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Rise & Shine: State would have bought furniture with RttT spoils

RACE TO THE TOP RECAP:

  • New York was second to last in Race to the Top’s first round. (GothamSchools, Times, Daily News, Post)
  • Governor Paterson says the state will apply for funds again in the second round of competition. (NY1)
  • To boost its chances, New York City is considering applying on its own in the second round. (Daily News)
  • The state’s Race to the Top application included plans to spend $200,000 on office furniture. (Post)
  • Lavish spending on desks and chairs appears to be regular at the State Education Department. (Post)
  • Tennessee and Delaware were the only two states to win funds in the first round. (Wall Street Journal)
  • Education officials in those states say teamwork was key to preparing a successful bid. (Daily News)
  • Thomas Carroll says the contest’s outcome shows that NY has to lift its cap on charter schools. (Post)
  • The Times urges major changes before the competition’s June 1 second-round deadline.
  • The Post paints the outcome as a triumph of the teachers union over the state’s welfare.

IN OTHER NEWS:

  • The city is placing students in the schools that were originally set to close. (GothamSchools, Daily News)
  • Those students’ school placements now depend on the city’s appeal of the closure ruling. (Daily News)
  • The closure decision could exacerbate the space crunch at several city school buildings. (Times)
  • A rally at Harlem’s PS 123 targeted Eva Moskowitz relationship with Chancellor Klein. (Daily News)
  • Errol Louis writes that anti-Moskowitz sentiment is “much ado about nothing.” (Daily News)
  • For the second time, Gov. Paterson is delaying payments to school districts. (Times, Post, Daily News)
  • The city’s program to pay its poor for good behavior has yielded mixed results and will end. (AP, Times)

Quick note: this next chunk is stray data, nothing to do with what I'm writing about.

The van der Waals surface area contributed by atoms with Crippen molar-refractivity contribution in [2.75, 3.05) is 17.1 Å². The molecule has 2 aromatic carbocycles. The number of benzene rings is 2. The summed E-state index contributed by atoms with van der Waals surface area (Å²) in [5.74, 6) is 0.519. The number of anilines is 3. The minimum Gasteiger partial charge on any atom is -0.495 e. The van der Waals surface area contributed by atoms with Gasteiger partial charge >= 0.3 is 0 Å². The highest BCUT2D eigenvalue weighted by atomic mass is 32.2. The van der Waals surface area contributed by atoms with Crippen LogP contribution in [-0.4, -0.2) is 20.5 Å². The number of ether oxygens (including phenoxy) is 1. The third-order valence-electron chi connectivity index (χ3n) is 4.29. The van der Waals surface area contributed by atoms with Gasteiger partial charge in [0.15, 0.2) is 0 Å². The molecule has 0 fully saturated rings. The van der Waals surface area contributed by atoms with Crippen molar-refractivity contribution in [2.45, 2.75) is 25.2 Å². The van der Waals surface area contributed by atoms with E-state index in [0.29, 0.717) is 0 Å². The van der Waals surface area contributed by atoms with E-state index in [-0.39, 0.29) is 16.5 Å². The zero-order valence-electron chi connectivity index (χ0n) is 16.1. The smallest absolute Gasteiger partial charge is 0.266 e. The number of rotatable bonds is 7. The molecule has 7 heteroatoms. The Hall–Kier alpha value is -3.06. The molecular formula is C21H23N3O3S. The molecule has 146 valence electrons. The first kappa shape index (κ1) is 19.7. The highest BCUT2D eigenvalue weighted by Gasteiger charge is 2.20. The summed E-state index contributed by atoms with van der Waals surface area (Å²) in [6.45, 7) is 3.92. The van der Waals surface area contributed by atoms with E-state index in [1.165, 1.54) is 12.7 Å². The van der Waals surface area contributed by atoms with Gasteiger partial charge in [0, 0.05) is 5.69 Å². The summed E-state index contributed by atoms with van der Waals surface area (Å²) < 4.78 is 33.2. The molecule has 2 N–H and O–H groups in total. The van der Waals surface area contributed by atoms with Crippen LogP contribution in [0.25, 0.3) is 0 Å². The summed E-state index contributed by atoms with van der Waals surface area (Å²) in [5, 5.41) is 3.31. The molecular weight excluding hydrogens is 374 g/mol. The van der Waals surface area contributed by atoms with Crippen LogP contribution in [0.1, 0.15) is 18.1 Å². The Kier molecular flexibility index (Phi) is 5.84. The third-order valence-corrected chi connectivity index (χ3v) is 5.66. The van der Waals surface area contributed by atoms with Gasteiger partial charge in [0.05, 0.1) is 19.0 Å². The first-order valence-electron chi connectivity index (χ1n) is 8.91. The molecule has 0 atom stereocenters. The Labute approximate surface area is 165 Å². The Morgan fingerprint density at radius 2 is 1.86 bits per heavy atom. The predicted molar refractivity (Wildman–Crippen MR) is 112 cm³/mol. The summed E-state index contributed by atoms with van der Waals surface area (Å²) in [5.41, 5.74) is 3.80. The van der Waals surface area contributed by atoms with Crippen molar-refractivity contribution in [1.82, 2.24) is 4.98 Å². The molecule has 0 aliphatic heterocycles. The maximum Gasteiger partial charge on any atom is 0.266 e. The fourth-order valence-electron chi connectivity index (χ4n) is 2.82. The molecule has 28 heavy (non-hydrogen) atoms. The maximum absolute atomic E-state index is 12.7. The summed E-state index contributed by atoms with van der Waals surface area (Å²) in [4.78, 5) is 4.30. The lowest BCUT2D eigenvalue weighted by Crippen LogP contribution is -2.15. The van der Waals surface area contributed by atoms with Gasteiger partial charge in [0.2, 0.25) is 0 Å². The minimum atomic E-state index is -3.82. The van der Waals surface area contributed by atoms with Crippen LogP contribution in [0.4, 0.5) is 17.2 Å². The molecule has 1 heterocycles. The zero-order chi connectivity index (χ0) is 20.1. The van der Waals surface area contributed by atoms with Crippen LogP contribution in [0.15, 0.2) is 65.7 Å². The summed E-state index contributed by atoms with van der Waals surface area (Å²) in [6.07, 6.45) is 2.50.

• To boost the city’s census response rate, some schools are structuring lessons about the survey. (NY1)
  • A provision in the state’s new pension law will allow teachers to retire earlier with no penalty. (Post)
  • The state’s schools hired more teachers in recent years, even as enrollment dropped. (AP)
  • The Times says the city should institute bridge tolls to pay for student MetroCards.
  • Diane Ravitch says Ed Sec Arne Duncan is right that standards in the state are too low. (Daily News)
  • The private school started by the Blue Man Group is struggling to stick to its progressive roots. (Times)
  • A national watchdog group says New York’s anti-bullying efforts are lacking. (Daily News)
  • Jaime Escalante, the East L.A. math teacher shown in the movie “Stand and Deliver,” has died. (Times)
  • A new book argues that only top students should take Advanced Placement classes. (Inside Higher Ed)

NO JOKE:

  • The Post says schools get too much funding and ought to be “put on a starvation diet.”
  • An Upper East Side man collects relics from the East New York school he attended in the 1950s. (Times)
  • The teachers found canoodling in their classroom are being charged with a crime. (Daily News, Post)
  • A nightclub hosted by a Philadelphia charter school to make extra cash will shut down. (Times, AP)

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